It's not uncommon for the bad blood between neighbors to spill over; even after one side wins and the other loses the disputed land, there will be allegations and recriminations on both sides. The years of dispute often will turn into a follow up lawsuit alleging that one side has intentionally inflicted emotional distress upon the other; through its actions in trying to get or keep the land; the names and the taunts it has directed at the other side; through its constant, vigilant harassment.

What everyone should remember is that a cause of action for intentional infliction of emotional distress is easier to allege than to prove. In New York, you have to establish:

1. Extreme and outrageous conduct;

2. Intent to cause or disregard of a substantial probability of causing severe emotional distress;

3. A causal connection between the conduct and injury; and

4. Severe emotional distress.

See Howell v New York Post Co., Inc., 81 NY2d 115, 596 NYS2d 350, 612 NE2d 699 (NY 1993).

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February 15, 2013

ADVERSE POSSESSION IN NEW YORK II: UNWANTED GUESTS INCLUDED

1113488_big_house.jpg In our last article on the subject, we discussed how a person could come to own land in New York that she never purchased, through adverse possession. It is not an easy task, but it can be done. It takes a long time; ten years. All the while, she has to do it in such a way that the real owner would have a right to evict her. Whether it even should be possible, however, is another question.

The law of adverse possession is open to abuse. It has been used by squatters to try to justify their moving into seemingly vacant homes and claiming them as their own. Recently, a Texas man was convicted of burglary and theft because he moved into a $400,000.00 home that he apparently thought was vacant. The true owners, however, were merely out of town for several months seeking medical treatment. His defense was that he was making a legitimate effort to obtain title to the house through adverse possession. He had, after all, filed an affidavit with the local government making a claim for adverse possession, turned on the utilities, and posted no trespassing signs. The jury did not accept his defense, and he eventually was sentenced to 3 months in jail, ten years' probation, and ordered to pay $10,000.00 in fines.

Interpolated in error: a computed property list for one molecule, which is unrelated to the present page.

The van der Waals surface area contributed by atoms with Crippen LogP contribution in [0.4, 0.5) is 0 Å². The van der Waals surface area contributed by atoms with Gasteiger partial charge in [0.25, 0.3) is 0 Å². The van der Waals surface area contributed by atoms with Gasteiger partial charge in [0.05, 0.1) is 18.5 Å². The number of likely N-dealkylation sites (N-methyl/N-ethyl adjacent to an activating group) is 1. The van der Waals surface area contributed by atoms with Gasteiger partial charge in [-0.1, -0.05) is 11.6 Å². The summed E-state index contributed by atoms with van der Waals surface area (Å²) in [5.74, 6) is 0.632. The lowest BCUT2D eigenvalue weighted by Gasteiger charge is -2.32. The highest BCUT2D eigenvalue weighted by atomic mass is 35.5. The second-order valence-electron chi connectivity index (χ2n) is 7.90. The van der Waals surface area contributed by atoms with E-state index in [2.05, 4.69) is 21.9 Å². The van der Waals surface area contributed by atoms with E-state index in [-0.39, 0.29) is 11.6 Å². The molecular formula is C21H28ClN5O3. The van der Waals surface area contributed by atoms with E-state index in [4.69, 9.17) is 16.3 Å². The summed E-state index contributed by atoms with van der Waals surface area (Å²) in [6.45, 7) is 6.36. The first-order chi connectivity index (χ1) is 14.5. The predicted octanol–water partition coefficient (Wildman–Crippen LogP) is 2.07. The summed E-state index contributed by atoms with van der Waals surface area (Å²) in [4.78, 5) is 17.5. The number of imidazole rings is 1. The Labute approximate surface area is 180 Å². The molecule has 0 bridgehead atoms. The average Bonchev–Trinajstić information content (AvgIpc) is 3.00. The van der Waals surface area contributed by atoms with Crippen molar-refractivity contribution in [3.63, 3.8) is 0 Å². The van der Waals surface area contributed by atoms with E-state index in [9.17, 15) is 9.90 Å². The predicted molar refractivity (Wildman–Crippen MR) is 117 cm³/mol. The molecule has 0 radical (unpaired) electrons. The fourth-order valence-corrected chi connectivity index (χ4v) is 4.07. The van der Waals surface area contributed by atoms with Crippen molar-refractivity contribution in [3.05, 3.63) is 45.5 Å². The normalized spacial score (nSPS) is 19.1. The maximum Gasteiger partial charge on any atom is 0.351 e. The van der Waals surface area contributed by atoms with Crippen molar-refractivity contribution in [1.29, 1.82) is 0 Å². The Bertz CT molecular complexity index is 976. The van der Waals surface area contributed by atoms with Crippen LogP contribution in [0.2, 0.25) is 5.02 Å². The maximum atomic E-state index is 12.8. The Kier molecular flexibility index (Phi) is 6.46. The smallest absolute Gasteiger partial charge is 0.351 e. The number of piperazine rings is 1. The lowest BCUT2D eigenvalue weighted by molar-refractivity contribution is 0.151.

The problem is more widespread than people might think. According to the same news reports, there had been a spate of approximately 60 adverse possession filings in the same county; and there were at least six additional trials scheduled in which the defendants were asserting adverse possession as a defense to similar charges.

Two of the most often disputed, and most important, elements of establishing an adverse possession claim in New York are hostility and exclusivity. Though we are not going to comment on any possible criminal charges, it is important to note that if the Texas man had tried to do the same thing in New York, he would have established both.

Hostility means that an individual asserts a right to the land, which is hostile to the rights of the legal, or true, owner. In essence, it means that the person making claim to the land must treat it like it is her own and does not belong to the real owner or to anyone else. This provides the key ingredient to obtaining title to land through adverse possession: The real owner must acquiesce in the open and obvious use of the land by another person as if the land actually did belong to that other person. Hostility, however, is negated by seeking permission from the real owner. See Estate of Becker v. Murtagh, 19 N.Y.3d 75, 968 N.E.2d 433 (2012).

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February 8, 2013

Taking Land in New York: No Money Down

1411306_lonely_house.jpgDid you ever wonder how a person, or a business, could come to own a piece of land he never bought? Did you even know that it is possible? It can be done in New York, and, as shown by certain high profile cases, in other states as well, through an old legal doctrine known as adverse possession.

Recently, a Florida man tried to obtain title to a $2.5 million mansion in Boca Raton, merely by living there and paying the taxes and utilities on it. The property was foreclosed on in 2012 and remained vacant until he moved in sometime in July, when he filed an adverse possession claim. If he could live there for 7 years, unchallenged, and pay the bills and the real estate taxes, the property would become his under Florida law. Just yesterday afternoon, however, his dream came to an end. The owner, the Bank of America, went to court, sued him for trespassing, and had him evicted. In ending his dream, Bank of America demonstrated the core principal of an adverse possession claim; i.e., the true owner must be able to force the squatter to give up possession but, if he waits too long, the squatter gets to keep the property.